a suborder of mites of the order Acariformes; the most numerous of all soil arthropods. The mites are enclosed in a sclerotized integument, whose sexual, anal, and oral openings are covered with opercula.
The developmental cycle consists of two morphologically and biologically distinct stages. The presexual forms (larvae, nymphs), which have soft integuments and are marked by cutaneous respiration, inhabit the top layers of the soil. Sexually mature individuals, which are armored and breathe through tracheae, inhabit the soil surface and the forest litter. They are capable of migrating vertically during fluctuations of moisture and temperature. The cycle from birth to sexual maturity lasts between 30 and 75 days.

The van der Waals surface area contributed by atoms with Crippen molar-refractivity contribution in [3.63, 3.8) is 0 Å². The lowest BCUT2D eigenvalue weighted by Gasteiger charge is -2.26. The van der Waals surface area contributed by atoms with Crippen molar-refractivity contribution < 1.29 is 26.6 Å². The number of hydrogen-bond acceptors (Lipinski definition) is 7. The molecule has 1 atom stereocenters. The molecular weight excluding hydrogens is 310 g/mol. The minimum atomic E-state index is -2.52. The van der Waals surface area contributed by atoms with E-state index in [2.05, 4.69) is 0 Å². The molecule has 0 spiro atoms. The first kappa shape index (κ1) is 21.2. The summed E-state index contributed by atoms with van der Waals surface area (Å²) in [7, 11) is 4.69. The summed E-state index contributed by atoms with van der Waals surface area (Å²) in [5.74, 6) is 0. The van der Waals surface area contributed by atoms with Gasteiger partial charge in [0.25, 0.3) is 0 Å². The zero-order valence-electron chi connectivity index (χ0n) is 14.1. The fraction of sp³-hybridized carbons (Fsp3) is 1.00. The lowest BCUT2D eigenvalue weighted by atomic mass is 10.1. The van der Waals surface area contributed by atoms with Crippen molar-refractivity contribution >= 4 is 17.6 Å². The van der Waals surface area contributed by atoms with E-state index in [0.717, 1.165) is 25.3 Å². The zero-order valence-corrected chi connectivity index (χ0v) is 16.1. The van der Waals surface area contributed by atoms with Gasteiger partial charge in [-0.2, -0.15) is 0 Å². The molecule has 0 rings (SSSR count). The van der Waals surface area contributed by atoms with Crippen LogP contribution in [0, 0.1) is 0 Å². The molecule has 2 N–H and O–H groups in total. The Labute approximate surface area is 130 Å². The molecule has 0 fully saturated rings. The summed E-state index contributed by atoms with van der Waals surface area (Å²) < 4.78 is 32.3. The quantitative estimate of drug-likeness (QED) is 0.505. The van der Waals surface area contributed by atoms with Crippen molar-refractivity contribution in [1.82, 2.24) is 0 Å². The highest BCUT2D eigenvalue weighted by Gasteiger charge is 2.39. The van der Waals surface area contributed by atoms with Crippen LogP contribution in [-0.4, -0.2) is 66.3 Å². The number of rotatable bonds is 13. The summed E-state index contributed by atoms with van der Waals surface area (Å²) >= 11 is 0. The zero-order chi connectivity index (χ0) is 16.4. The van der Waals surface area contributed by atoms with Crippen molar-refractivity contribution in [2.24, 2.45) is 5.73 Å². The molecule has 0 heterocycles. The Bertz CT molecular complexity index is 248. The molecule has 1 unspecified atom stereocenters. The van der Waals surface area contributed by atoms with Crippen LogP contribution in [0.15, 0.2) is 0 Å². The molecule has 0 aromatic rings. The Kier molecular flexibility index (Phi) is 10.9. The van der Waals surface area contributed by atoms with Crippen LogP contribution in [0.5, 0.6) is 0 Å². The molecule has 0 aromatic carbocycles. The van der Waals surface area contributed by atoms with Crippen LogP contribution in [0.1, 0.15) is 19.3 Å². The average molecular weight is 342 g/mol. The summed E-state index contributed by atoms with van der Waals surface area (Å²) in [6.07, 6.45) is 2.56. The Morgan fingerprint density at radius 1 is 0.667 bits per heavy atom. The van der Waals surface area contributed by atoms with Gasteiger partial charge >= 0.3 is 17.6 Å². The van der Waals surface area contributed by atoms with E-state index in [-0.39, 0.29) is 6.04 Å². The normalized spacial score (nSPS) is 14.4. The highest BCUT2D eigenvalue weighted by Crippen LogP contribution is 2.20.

The Oribatei are intermediate hosts of tapeworms of the family Anoplocephalidae, which are the causative agents of several helminthic diseases, including monieziasis. Worm eggs swallowed by a mite develop in 70 to 100 days into embryos, or cysticercoids (invasive stage), which remain inside the mite until the mite dies or is eaten by a ruminant.
Control measures include the dehelminthization of animals and the use of pastures that are not infested with mites.
REFERENCEBulanova-Zakhvatkina, E. M. Pantsirnye kleshchi oribatidy. Moscow, 1967.
E. M. BULANOVA-ZAKHVATKINA